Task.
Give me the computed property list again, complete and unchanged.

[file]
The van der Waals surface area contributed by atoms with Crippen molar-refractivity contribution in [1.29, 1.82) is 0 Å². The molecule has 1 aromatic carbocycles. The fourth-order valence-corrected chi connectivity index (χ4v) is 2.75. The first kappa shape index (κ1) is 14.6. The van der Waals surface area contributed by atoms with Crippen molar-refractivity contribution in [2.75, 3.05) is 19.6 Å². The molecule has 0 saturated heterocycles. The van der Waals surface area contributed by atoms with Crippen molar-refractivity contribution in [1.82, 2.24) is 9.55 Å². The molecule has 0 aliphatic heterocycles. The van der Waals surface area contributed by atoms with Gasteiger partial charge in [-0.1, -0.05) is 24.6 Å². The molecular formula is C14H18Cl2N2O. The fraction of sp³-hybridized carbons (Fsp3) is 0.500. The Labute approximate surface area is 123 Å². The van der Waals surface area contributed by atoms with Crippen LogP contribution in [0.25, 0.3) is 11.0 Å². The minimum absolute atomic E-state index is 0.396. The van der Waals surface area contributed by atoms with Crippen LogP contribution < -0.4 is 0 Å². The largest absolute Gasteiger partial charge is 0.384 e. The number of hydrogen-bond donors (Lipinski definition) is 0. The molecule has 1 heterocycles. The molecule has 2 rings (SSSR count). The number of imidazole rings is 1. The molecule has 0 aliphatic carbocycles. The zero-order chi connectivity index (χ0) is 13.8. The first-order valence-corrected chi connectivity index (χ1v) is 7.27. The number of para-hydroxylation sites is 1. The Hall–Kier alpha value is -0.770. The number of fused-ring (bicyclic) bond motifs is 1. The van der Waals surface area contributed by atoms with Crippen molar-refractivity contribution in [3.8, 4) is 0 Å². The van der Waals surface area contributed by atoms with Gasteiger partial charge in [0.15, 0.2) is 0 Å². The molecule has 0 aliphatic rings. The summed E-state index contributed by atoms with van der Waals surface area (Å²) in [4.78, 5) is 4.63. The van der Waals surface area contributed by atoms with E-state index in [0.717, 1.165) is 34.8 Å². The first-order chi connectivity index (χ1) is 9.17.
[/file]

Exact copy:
The van der Waals surface area contributed by atoms with Crippen molar-refractivity contribution in [1.29, 1.82) is 0 Å². The molecule has 1 aromatic carbocycles. The fourth-order valence-corrected chi connectivity index (χ4v) is 2.75. The first kappa shape index (κ1) is 14.6. The van der Waals surface area contributed by atoms with Crippen molar-refractivity contribution in [2.75, 3.05) is 19.6 Å². The molecule has 0 saturated heterocycles. The van der Waals surface area contributed by atoms with Crippen molar-refractivity contribution in [1.82, 2.24) is 9.55 Å². The molecule has 0 aliphatic heterocycles. The van der Waals surface area contributed by atoms with Gasteiger partial charge in [-0.1, -0.05) is 24.6 Å². The molecular formula is C14H18Cl2N2O. The fraction of sp³-hybridized carbons (Fsp3) is 0.500. The Labute approximate surface area is 123 Å². The van der Waals surface area contributed by atoms with Crippen LogP contribution in [0.25, 0.3) is 11.0 Å². The minimum absolute atomic E-state index is 0.396. The van der Waals surface area contributed by atoms with Crippen LogP contribution < -0.4 is 0 Å². The largest absolute Gasteiger partial charge is 0.384 e. The number of hydrogen-bond donors (Lipinski definition) is 0. The molecule has 1 heterocycles. The molecule has 2 rings (SSSR count). The number of imidazole rings is 1. The molecule has 0 aliphatic carbocycles. The zero-order chi connectivity index (χ0) is 13.8. The first-order valence-corrected chi connectivity index (χ1v) is 7.27. The number of para-hydroxylation sites is 1. The Hall–Kier alpha value is -0.770. The number of fused-ring (bicyclic) bond motifs is 1. The van der Waals surface area contributed by atoms with Crippen molar-refractivity contribution in [3.8, 4) is 0 Å². The van der Waals surface area contributed by atoms with Gasteiger partial charge in [0.15, 0.2) is 0 Å². The molecule has 0 aliphatic rings. The summed E-state index contributed by atoms with van der Waals surface area (Å²) in [4.78, 5) is 4.63. The van der Waals surface area contributed by atoms with E-state index in [0.717, 1.165) is 34.8 Å². The first-order chi connectivity index (χ1) is 9.17.